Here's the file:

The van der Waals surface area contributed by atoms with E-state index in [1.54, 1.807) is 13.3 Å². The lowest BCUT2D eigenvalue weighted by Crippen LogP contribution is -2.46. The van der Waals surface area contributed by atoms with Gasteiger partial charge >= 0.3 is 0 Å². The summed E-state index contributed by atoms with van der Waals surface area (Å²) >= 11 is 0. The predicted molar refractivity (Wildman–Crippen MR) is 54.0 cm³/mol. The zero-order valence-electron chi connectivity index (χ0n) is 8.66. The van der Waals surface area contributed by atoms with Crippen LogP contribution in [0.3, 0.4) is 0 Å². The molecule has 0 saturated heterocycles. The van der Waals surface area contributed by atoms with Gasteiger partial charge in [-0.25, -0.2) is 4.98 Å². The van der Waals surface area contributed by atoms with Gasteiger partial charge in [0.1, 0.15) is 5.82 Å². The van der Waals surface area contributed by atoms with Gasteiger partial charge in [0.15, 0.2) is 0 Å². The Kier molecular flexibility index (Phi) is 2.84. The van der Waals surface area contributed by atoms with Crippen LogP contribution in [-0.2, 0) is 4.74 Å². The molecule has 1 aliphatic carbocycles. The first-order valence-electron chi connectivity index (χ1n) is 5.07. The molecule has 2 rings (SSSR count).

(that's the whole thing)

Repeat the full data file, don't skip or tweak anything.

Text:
The van der Waals surface area contributed by atoms with E-state index in [1.54, 1.807) is 13.3 Å². The lowest BCUT2D eigenvalue weighted by Crippen LogP contribution is -2.46. The van der Waals surface area contributed by atoms with Gasteiger partial charge >= 0.3 is 0 Å². The summed E-state index contributed by atoms with van der Waals surface area (Å²) >= 11 is 0. The predicted molar refractivity (Wildman–Crippen MR) is 54.0 cm³/mol. The zero-order valence-electron chi connectivity index (χ0n) is 8.66. The van der Waals surface area contributed by atoms with Crippen LogP contribution in [0.3, 0.4) is 0 Å². The molecule has 0 saturated heterocycles. The van der Waals surface area contributed by atoms with Gasteiger partial charge in [-0.25, -0.2) is 4.98 Å². The van der Waals surface area contributed by atoms with Gasteiger partial charge in [0.1, 0.15) is 5.82 Å². The van der Waals surface area contributed by atoms with Gasteiger partial charge in [0.15, 0.2) is 0 Å². The Kier molecular flexibility index (Phi) is 2.84. The van der Waals surface area contributed by atoms with Crippen LogP contribution in [-0.2, 0) is 4.74 Å². The molecule has 1 aliphatic carbocycles. The first-order valence-electron chi connectivity index (χ1n) is 5.07. The molecule has 2 rings (SSSR count).